More Investigation Ordered in Union Killing

The Appeals Court ruled Thursday that the case against two men accused of killing union leader Chea Vichea be returned to Phnom Penh Municipal Court for further investigation “in order to find more clear evidence to prove the suspects guilty,” the presiding judge said.

Judge Thuong Mony overturned Municipal Court Judge Hing Thirith’s March 19 decision to drop the charges against the two suspects because of a lack of evidence, and ruled the two defendants be returned to jail.

No new evidence was presented against Sok Sam Oeun, 36, and Born Samnang, 23, but witnesses provided alibis for Born Samnang, and he gave strong testimony against police.

Born Samnang said that Tuol Kok District Police beat him and forced him to thumb­print a confession that he was not allowed to read.

“I was threatened. They beat me when I was handcuffed. The first day I denied that I was the killer, but the next day I confessed to it,” Born Samnang said.

Thuong Mony was unmoved. “Your confession supports the evidence of the case,” he replied.

The case against Born Sam­nang and Sok Sam Oeun has been rife with irregularities and inconsistencies and roundly criticized by international and local human rights groups.

Police arrested Born Samnang on Jan 27 at his girlfriend’s house in Prey Veng province near the Neak Leoung ferry crossing. He said Thursday he had been gathering fruit at the time Chea Vichea was gunned down in Phnom Penh on Jan 22.

“I went to Neak Leoung on Jan 21. I left at 11 am and arrived around 1:30 pm,” he said.

Numerous villagers in Neak Leoung have corroborated that story.

Born Samnang said he was arrested without warrant or explanation and delivered with his girlfriend to Tuol Kok District Police headquarters.

He said his interrogation began there at 7 am.

“I protested, ‘Why do you want me to thumbprint that document? Why don’t you read it to me?’ Police refused to read it to me and one of them kicked me severely in the head,” Born Samnang told the court.

He also told the court that once he had confessed and settled into PJ prison, police provided him with money, cigarettes and the company of women.

Producing a $100 note from the pocket of his blue prison uniform, Born Samnang said “Yesterday, [Tuol Kok Deputy District Police Chief] Hun Song came again and told me, ‘You have to answer as before. Then, when you leave the court, you will receive more money.’ I spent some of the money.”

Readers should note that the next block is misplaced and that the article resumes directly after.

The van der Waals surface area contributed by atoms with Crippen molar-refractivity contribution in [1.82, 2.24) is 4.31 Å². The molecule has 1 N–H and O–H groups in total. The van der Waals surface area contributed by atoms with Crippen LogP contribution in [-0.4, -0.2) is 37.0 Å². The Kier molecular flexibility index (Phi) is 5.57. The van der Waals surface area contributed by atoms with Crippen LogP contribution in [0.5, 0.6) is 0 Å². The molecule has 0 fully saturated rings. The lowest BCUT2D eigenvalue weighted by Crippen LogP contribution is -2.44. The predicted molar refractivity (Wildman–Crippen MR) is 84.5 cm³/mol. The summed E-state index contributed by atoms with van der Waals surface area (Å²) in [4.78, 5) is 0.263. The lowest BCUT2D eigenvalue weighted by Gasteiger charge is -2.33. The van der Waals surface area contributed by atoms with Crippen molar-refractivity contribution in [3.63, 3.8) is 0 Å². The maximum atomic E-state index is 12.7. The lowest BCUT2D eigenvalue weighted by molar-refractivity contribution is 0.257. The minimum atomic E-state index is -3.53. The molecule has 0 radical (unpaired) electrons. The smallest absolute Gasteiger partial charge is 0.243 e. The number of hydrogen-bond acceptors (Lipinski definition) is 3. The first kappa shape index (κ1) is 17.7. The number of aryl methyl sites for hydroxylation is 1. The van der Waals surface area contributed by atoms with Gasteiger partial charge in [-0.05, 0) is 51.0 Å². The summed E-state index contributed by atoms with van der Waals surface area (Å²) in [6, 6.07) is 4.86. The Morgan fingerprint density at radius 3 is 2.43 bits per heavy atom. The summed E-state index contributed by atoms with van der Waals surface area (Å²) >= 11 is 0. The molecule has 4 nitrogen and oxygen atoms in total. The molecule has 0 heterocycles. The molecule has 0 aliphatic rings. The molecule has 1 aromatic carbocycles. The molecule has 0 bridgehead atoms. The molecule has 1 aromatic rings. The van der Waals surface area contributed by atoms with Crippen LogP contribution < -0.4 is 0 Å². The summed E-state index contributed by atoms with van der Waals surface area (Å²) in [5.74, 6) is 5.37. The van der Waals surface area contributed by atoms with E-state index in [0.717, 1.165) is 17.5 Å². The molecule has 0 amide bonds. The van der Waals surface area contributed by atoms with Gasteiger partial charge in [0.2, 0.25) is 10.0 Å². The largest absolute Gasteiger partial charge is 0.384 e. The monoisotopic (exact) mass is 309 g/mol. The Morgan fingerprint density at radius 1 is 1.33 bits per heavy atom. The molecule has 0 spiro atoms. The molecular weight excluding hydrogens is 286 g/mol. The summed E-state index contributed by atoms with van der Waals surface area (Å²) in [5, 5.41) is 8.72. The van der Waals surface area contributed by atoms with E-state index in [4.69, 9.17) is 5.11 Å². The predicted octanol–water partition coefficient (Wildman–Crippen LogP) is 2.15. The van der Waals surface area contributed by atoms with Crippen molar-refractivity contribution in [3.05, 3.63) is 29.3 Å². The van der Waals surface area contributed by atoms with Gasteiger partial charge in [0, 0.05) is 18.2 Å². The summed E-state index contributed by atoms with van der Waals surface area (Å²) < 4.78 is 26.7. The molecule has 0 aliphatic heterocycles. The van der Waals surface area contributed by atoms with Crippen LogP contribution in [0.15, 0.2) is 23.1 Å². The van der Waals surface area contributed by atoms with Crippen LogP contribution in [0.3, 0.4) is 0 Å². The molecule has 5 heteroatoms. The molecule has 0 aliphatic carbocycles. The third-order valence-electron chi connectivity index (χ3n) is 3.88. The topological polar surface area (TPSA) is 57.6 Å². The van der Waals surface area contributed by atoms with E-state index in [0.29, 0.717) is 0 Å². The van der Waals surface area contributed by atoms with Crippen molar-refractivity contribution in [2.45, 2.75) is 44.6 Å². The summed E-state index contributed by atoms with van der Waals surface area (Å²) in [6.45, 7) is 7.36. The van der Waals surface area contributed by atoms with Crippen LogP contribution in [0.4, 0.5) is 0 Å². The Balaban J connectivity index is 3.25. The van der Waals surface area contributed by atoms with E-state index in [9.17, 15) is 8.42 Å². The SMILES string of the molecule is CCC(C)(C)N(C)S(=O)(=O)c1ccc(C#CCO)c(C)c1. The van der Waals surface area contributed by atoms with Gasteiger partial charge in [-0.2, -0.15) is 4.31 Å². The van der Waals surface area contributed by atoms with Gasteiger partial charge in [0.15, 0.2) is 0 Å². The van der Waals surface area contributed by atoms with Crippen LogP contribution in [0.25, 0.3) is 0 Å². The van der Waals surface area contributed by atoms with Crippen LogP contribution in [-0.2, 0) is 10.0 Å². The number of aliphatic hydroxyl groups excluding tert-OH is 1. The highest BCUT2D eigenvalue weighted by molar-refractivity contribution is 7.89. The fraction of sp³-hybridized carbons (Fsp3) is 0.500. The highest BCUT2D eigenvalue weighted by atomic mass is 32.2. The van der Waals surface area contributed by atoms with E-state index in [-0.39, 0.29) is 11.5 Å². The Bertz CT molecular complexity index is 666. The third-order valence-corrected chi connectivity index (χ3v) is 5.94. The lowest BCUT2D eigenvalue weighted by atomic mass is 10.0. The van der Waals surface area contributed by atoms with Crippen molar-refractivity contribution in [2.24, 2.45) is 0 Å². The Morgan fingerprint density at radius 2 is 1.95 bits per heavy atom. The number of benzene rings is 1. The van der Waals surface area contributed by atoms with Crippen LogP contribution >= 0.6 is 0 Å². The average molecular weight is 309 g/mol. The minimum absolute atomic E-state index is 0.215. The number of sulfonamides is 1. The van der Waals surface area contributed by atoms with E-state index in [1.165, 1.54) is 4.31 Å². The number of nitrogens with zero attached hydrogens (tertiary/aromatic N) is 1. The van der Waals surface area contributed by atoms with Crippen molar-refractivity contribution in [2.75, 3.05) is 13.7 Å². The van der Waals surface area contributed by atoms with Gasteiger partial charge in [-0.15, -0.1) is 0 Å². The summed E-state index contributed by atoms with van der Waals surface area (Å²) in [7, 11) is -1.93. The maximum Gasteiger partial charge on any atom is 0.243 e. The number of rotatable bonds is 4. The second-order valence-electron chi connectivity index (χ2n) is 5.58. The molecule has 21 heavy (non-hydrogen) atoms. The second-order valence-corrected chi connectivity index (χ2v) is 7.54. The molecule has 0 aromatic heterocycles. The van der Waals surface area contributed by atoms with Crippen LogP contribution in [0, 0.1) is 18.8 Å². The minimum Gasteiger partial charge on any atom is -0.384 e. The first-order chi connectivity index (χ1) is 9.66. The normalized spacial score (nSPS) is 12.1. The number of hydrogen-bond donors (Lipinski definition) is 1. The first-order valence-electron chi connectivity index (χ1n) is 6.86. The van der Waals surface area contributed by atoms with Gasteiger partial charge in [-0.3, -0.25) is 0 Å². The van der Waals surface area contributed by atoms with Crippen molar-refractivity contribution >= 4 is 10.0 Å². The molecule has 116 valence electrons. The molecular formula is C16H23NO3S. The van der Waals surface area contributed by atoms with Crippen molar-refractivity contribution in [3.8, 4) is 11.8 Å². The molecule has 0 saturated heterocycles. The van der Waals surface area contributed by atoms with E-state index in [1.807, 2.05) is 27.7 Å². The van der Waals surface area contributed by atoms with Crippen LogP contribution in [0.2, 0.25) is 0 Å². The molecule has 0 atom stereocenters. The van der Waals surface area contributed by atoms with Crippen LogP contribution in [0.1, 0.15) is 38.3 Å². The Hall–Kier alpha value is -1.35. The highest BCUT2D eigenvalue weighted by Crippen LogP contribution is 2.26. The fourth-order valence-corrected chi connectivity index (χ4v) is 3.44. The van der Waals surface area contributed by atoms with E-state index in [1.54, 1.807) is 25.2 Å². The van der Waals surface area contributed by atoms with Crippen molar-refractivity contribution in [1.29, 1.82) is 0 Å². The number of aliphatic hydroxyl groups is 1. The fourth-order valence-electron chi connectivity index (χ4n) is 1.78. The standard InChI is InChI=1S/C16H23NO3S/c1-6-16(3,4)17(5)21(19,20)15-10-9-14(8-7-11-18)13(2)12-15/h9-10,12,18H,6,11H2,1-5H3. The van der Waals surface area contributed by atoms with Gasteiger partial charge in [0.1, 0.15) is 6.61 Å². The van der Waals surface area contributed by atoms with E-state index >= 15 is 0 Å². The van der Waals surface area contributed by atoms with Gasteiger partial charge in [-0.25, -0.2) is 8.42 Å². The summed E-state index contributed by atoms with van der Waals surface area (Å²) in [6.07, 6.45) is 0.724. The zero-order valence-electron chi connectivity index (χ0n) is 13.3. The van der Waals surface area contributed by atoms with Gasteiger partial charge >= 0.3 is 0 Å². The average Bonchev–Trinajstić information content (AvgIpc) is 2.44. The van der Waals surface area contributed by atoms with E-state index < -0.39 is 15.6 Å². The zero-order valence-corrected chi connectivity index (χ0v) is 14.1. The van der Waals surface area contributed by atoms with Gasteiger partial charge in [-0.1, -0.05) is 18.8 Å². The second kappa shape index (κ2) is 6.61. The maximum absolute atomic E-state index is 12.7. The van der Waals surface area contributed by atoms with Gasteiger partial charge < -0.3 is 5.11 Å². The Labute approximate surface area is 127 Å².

Hun Song denied the allegation by telephone later Thursday.

“I did not pay anything. I just got the voluntary confession from him,” Hun Song said.

The reason for the Tuol Kok District Police Department’s in­volve­ment in the case is unclear, as the slaying occurred at a newsstand near the Independence Monument in Chamkar Mon district.

No police were at the court on Thursday for cross-examination.

The second defendant Sok Sam Oeun also maintained his unwavering plea of innocence.

When Phnom Penh Municipal Police proudly presented their two suspects, hooded and handcuffed, to reporters on Jan 29, they said that a confession by Born Samnang had led to the capture of Sok Sam Oeun.

Both men made emotional pleas of innocence. But the next day, Born Samnang claimed to have killed Chea Vichea.

The Cambodian Human Rights Action Committee, a coalition of 17 local NGOs, issued a statement Thursday, supporting Thuong Mony’s call for further investigation but attacking his decision to return the defendants to prison.

“CHRAC would like to appeal to the government to guarantee the safety of the two suspects, who are being detained in the prison, and particularly to not allow any police official involved in the case to meet the suspects without permission from the prosecutor,” the statement said.

CHRAC also lamented the Appeals Court’s lack of independence and inability to handle a politically charged case.

Sara Colm of New York-based Human Rights Watch also expressed concern for the defendants’ well-being, especially that of Born Samnang because of his blistering testimony.

Colm also criticized the court proceedings, describing them as flimsy. “Returning two men to prison when no new evidence has been presented indicates an unwillingness on the part of the authorities to find the real killers of Chea Vichea,” she said.

Srey Watha, director of PJ prison, said Thursday that no harm would come to either defendant while they are in his charge.

(Additional reporting by Lor Chandara)


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